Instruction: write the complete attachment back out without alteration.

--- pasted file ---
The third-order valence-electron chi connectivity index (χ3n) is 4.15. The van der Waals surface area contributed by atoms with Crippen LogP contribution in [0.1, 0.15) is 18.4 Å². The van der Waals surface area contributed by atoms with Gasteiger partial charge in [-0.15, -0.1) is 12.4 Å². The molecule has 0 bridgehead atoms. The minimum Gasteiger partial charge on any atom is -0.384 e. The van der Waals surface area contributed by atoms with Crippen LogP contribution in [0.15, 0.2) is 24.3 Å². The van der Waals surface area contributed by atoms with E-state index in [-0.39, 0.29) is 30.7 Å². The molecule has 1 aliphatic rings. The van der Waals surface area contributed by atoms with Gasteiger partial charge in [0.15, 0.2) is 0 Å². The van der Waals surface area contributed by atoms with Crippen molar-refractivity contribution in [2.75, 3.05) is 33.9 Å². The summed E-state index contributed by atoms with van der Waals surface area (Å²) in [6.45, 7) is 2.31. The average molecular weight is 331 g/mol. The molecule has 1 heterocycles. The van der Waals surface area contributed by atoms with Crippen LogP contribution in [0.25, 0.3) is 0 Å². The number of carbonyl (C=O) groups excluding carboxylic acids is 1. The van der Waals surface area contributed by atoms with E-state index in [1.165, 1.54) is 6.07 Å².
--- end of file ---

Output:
The third-order valence-electron chi connectivity index (χ3n) is 4.15. The van der Waals surface area contributed by atoms with Crippen LogP contribution in [0.1, 0.15) is 18.4 Å². The van der Waals surface area contributed by atoms with Gasteiger partial charge in [-0.15, -0.1) is 12.4 Å². The molecule has 0 bridgehead atoms. The minimum Gasteiger partial charge on any atom is -0.384 e. The van der Waals surface area contributed by atoms with Crippen LogP contribution in [0.15, 0.2) is 24.3 Å². The van der Waals surface area contributed by atoms with E-state index in [-0.39, 0.29) is 30.7 Å². The molecule has 1 aliphatic rings. The van der Waals surface area contributed by atoms with Gasteiger partial charge in [0.15, 0.2) is 0 Å². The van der Waals surface area contributed by atoms with Crippen molar-refractivity contribution in [2.75, 3.05) is 33.9 Å². The summed E-state index contributed by atoms with van der Waals surface area (Å²) in [6.45, 7) is 2.31. The average molecular weight is 331 g/mol. The molecule has 1 heterocycles. The van der Waals surface area contributed by atoms with Crippen LogP contribution in [0.25, 0.3) is 0 Å². The number of carbonyl (C=O) groups excluding carboxylic acids is 1. The van der Waals surface area contributed by atoms with E-state index in [1.165, 1.54) is 6.07 Å².